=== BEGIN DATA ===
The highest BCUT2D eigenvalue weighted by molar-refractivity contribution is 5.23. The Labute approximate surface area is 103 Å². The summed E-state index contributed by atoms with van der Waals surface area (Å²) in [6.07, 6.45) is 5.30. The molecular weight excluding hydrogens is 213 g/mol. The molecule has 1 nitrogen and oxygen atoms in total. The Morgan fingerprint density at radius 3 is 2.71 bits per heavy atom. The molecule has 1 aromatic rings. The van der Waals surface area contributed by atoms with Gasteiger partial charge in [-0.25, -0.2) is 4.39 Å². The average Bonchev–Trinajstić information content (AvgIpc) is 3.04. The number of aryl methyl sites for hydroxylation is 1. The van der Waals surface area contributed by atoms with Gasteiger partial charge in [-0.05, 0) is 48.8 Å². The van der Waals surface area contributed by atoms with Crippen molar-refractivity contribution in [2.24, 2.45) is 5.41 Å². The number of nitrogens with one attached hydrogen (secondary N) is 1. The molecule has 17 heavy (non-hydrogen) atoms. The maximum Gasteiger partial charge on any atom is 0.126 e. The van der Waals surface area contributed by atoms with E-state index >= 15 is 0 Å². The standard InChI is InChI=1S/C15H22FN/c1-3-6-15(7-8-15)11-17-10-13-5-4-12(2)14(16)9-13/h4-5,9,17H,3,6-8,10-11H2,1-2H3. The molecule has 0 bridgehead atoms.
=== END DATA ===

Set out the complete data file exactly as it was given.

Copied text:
The highest BCUT2D eigenvalue weighted by molar-refractivity contribution is 5.23. The Labute approximate surface area is 103 Å². The summed E-state index contributed by atoms with van der Waals surface area (Å²) in [6.07, 6.45) is 5.30. The molecular weight excluding hydrogens is 213 g/mol. The molecule has 1 nitrogen and oxygen atoms in total. The Morgan fingerprint density at radius 3 is 2.71 bits per heavy atom. The molecule has 1 aromatic rings. The van der Waals surface area contributed by atoms with Gasteiger partial charge in [-0.25, -0.2) is 4.39 Å². The average Bonchev–Trinajstić information content (AvgIpc) is 3.04. The number of aryl methyl sites for hydroxylation is 1. The van der Waals surface area contributed by atoms with Gasteiger partial charge in [-0.05, 0) is 48.8 Å². The van der Waals surface area contributed by atoms with Crippen molar-refractivity contribution in [2.24, 2.45) is 5.41 Å². The number of nitrogens with one attached hydrogen (secondary N) is 1. The molecule has 17 heavy (non-hydrogen) atoms. The maximum Gasteiger partial charge on any atom is 0.126 e. The van der Waals surface area contributed by atoms with E-state index >= 15 is 0 Å². The standard InChI is InChI=1S/C15H22FN/c1-3-6-15(7-8-15)11-17-10-13-5-4-12(2)14(16)9-13/h4-5,9,17H,3,6-8,10-11H2,1-2H3. The molecule has 0 bridgehead atoms.